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Ontological Status of 'Thanatopraxy' on Discrimination; ‘Gendered Body’ and Its ‘Performativity' through Dalit Women’s Constant ‘Resilience’ against Atrocious ‘Caste’ and ‘Social Hierarchy'

 



Ontological Status of 'Thanatopraxy' on Discrimination; ‘Gendered Body’ and Its ‘Performativity' through Dalit Women’s Constant ‘Resilience’ against Atrocious ‘Caste’ and ‘Social Hierarchy'

Labani Sarkar

PhD Research Scholar

Raiganj University

Uttar Dinajpur, West Bengal, India

 

Abstract:

Women are subjugated or ostracised and downtrodden by the hands of patriarchy. Historically speaking, patriarchy makes women undergo physical and psychological traumas right from their birth to the end of their life. From Mythical to historical era, women are marginalized and subaltern through the different discourses by the hands of patriarchy. And it is continuously going on. In society, patriarchy plays a pivotal role and they control women under the process of gender socialization. In every society, discrimination on the basis of gender is a common thing. They always treat women as weaker sections and deprive of the education. Despite their adversity, they are very energetic and Performative in their own field. They are resistant and resilient against nefarious ‘caste ' and social system. Like American Philosopher and gender theorist Judith Butler, Dalit Women have not believed on ‘gendered body’, they only believed on ‘gendered Performativity’. From the prefix 'thanathos’ means ‘death’ and the sufix ‘Praxi' means ‘practice’. The Greek word Thanatopraxy or Tanatopraxia refers to the sanitization of the corpse. Here,I use the term Tanatopraxia as a process of Sanitization of all kinds of discrimination which exists in the society. My paper shows Dalit Women’s constant’Resilience’and struggle against caste hierarchy and how they try to sanitize to the orthodox minds like Tanatopraxia by using their writing. I shall discuss the autobiographical saga of Bama Faustina, Kalyani Thakur Charal and Urmila Pawer.

Key words:

Thanatopraxy, Discrimination, Gendered Body, Resilience, Atrocious, Performativity, Subjugation, Sanitization, Subaltern, Marginalized, Downtrodden, Orthodox, Discourse, Hierarchy.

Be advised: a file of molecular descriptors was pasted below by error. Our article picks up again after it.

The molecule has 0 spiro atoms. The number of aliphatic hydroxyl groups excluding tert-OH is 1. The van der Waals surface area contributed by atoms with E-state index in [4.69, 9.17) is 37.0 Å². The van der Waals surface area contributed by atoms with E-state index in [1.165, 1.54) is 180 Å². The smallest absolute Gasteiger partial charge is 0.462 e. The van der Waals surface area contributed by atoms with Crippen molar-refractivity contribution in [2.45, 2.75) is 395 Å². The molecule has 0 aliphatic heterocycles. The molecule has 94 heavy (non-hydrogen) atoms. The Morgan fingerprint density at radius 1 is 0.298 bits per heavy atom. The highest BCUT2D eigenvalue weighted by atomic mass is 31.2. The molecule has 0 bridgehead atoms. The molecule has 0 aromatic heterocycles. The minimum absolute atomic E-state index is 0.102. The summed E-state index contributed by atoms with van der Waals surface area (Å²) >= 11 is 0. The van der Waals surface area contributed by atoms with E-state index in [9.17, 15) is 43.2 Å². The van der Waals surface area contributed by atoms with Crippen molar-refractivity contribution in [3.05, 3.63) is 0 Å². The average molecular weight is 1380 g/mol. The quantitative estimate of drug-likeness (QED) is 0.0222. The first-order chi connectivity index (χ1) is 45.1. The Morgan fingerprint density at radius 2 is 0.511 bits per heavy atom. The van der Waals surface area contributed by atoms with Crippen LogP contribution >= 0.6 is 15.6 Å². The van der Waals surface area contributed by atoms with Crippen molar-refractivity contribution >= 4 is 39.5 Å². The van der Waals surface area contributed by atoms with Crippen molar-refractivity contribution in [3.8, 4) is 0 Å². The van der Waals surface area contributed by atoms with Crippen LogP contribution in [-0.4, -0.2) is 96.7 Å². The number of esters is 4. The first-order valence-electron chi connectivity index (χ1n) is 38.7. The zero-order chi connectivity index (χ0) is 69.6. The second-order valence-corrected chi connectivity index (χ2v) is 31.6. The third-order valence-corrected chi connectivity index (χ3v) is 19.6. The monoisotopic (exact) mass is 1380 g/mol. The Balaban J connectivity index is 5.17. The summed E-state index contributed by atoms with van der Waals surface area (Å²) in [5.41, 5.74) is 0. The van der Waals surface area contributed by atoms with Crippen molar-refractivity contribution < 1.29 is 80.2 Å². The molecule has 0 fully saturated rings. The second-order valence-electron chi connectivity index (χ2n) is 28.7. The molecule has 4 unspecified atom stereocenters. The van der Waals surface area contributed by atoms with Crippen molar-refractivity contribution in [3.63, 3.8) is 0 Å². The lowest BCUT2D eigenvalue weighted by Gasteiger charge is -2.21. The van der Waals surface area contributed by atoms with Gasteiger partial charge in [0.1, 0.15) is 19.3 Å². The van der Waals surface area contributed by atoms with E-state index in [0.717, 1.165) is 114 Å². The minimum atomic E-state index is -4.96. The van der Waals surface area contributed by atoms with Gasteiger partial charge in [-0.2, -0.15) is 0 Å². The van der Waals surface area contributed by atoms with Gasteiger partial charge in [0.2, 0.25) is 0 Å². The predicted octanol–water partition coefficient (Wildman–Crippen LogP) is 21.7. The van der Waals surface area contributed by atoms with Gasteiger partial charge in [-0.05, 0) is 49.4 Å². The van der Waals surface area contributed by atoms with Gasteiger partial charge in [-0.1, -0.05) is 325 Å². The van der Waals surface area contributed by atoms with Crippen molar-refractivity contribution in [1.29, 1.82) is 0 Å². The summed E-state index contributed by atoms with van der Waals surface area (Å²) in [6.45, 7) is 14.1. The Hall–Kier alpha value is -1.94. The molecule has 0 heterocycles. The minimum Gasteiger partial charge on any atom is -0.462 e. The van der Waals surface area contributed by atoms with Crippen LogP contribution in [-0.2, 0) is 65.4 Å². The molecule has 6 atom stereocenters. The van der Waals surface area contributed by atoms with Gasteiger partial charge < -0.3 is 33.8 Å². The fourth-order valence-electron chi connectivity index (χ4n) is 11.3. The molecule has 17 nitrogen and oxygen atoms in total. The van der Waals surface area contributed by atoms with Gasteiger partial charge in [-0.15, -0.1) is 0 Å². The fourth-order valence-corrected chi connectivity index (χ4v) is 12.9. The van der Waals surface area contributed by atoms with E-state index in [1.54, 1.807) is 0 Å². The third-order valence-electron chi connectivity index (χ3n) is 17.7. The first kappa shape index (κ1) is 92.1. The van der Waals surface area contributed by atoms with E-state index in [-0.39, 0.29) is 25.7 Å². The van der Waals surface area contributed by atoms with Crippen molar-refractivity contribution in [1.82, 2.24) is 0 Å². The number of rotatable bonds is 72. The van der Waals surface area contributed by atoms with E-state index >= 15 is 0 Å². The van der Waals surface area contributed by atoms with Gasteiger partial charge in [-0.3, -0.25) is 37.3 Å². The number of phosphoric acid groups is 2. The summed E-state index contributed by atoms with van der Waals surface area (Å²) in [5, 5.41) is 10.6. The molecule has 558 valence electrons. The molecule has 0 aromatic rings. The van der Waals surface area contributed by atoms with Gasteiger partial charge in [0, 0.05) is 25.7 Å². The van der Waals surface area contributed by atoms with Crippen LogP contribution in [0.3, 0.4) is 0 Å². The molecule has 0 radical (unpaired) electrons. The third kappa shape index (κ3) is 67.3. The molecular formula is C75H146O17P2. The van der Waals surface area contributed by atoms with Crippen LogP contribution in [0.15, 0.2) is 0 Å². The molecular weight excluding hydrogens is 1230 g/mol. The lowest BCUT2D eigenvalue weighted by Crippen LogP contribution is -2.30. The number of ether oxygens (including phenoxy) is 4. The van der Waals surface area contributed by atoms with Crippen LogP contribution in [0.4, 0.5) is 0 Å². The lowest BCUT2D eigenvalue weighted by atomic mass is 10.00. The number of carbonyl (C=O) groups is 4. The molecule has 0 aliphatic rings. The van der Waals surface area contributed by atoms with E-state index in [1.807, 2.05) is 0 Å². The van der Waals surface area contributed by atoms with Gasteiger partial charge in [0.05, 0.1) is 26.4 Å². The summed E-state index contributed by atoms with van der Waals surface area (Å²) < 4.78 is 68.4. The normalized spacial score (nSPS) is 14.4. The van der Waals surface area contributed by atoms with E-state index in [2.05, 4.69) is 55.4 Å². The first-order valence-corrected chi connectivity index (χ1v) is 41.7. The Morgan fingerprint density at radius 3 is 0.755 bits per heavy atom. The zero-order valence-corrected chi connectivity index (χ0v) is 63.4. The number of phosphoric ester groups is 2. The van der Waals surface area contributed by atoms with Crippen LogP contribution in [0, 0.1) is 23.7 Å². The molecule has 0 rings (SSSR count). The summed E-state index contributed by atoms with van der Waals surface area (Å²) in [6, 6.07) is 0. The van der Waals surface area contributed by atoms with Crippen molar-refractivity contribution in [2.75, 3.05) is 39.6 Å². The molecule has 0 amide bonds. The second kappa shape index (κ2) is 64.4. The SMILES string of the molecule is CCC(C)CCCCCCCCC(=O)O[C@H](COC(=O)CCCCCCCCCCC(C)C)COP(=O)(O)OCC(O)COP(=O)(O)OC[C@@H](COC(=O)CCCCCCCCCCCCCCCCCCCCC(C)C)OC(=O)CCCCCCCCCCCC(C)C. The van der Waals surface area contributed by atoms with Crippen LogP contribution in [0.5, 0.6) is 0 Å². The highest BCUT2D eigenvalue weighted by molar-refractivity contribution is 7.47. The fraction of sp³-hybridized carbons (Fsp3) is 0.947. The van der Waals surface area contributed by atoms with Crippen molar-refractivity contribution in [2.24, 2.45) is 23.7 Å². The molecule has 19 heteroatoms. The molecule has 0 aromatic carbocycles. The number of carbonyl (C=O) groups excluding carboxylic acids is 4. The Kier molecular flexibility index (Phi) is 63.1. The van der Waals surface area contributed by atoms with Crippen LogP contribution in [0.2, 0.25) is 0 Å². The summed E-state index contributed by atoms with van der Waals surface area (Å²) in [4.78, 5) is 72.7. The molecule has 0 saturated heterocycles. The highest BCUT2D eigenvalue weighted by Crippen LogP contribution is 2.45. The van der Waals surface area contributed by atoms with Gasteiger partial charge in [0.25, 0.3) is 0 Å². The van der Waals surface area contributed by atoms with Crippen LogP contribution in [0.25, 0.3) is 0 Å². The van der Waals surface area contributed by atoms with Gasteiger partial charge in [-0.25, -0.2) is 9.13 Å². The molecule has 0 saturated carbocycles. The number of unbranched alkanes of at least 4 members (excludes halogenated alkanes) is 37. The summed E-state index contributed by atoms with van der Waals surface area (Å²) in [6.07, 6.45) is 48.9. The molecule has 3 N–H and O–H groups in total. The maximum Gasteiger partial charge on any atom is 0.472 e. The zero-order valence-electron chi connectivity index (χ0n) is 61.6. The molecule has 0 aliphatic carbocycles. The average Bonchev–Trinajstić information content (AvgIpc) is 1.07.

Gender discrimination or the categorisation of gender is a hot issue in literature in the twenty first century .It arises from differences in the unwritten norms which is traditionally going on in the society. We all know that literature is the mirror of the society and it is the only medium in which one can easily protest against all kinds of injustice through his or her writings. The English author Edward Bulwer-Lytton once coined ‘the pen is mightier than the sword’. The writer used pen as a sword and their writing is the language of protest against injustice. The intellectualist raised their voice against gender discrimination and demands gender equality. Resilience has been most frequently defined as positive adaptation despite adversity. The writings of Dalit Women have delineated the hard-core realities of their life and their struggle against atrocious social system. They vividly depict all kinds of discrimination exists in the society and their experience which they have received from the society. The Dalit women are triple marginalized. At first, they are Dalit and hence they are marginalized or subaltern by the hands of mainstream society. And secondly, they are women and they are marginalized or subjugated by the hands of patriarchy of the mainstream society and also their own community. And at last, they are ostracised by the hands of mainstream women in the society. Despite having received a western education and having been taught liberal humanism, enlightenment and science, there is a rigidity of the caste system in the minds of the Indian people. The practice of caste system is like a social disease and it easily attacks on the orthodox people. The autobiography of the Dalit woman is not only the saga of individual but also depicts sorrows, sufferings, subjugation and socio-economic conditions in a society. Their autobiography also delineates how Dalit women suffer from the triple oppression because of their gender, economical condition and their low caste. Bama Faustina is a Dalit woman writer who has discussed her experiences in all her writings. Her autobiographical novel Karukku and another novel Sangati discusses different issues like casteism, racism, gender etc. Bama, as a writer rejects all kinds of stereotyping of Society and traditional values of her community. Like Butler, she believes on Performativity of gender and made a new path for other women in her community. Judith Butler writes in her best-known work ‘Gender Trouble’, “There is no gender identity behind the expression of gender; that identity is performatively constituted by the very ‘expressions’ that are said to be its results” (25).